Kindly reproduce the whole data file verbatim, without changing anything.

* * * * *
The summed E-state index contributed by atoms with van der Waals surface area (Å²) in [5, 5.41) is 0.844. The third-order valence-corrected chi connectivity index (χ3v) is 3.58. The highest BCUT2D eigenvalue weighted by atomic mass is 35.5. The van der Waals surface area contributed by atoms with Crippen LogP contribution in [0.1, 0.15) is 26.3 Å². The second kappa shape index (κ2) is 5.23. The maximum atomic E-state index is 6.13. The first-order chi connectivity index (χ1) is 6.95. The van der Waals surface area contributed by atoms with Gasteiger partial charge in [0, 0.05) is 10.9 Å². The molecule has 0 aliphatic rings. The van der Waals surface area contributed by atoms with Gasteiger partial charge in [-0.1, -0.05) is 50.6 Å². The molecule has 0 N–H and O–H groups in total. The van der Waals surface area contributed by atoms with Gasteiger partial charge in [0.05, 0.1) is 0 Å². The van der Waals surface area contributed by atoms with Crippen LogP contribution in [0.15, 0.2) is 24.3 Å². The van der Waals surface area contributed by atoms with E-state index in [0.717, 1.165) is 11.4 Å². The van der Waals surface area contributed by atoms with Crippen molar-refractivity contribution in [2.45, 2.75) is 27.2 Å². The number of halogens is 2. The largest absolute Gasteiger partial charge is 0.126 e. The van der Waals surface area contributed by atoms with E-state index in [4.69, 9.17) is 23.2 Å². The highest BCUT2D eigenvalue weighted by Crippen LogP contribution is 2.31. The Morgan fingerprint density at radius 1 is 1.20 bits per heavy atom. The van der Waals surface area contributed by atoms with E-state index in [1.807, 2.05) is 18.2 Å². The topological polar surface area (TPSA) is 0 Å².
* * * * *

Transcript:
The summed E-state index contributed by atoms with van der Waals surface area (Å²) in [5, 5.41) is 0.844. The third-order valence-corrected chi connectivity index (χ3v) is 3.58. The highest BCUT2D eigenvalue weighted by atomic mass is 35.5. The van der Waals surface area contributed by atoms with Crippen LogP contribution in [0.1, 0.15) is 26.3 Å². The second kappa shape index (κ2) is 5.23. The maximum atomic E-state index is 6.13. The first-order chi connectivity index (χ1) is 6.95. The van der Waals surface area contributed by atoms with Gasteiger partial charge in [0, 0.05) is 10.9 Å². The molecule has 0 aliphatic rings. The van der Waals surface area contributed by atoms with Gasteiger partial charge in [-0.1, -0.05) is 50.6 Å². The molecule has 0 N–H and O–H groups in total. The van der Waals surface area contributed by atoms with Gasteiger partial charge in [0.05, 0.1) is 0 Å². The van der Waals surface area contributed by atoms with Crippen LogP contribution in [0.15, 0.2) is 24.3 Å². The van der Waals surface area contributed by atoms with E-state index in [0.717, 1.165) is 11.4 Å². The van der Waals surface area contributed by atoms with Crippen molar-refractivity contribution in [2.45, 2.75) is 27.2 Å². The number of halogens is 2. The largest absolute Gasteiger partial charge is 0.126 e. The van der Waals surface area contributed by atoms with E-state index in [4.69, 9.17) is 23.2 Å². The highest BCUT2D eigenvalue weighted by Crippen LogP contribution is 2.31. The Morgan fingerprint density at radius 1 is 1.20 bits per heavy atom. The van der Waals surface area contributed by atoms with E-state index in [1.807, 2.05) is 18.2 Å². The topological polar surface area (TPSA) is 0 Å².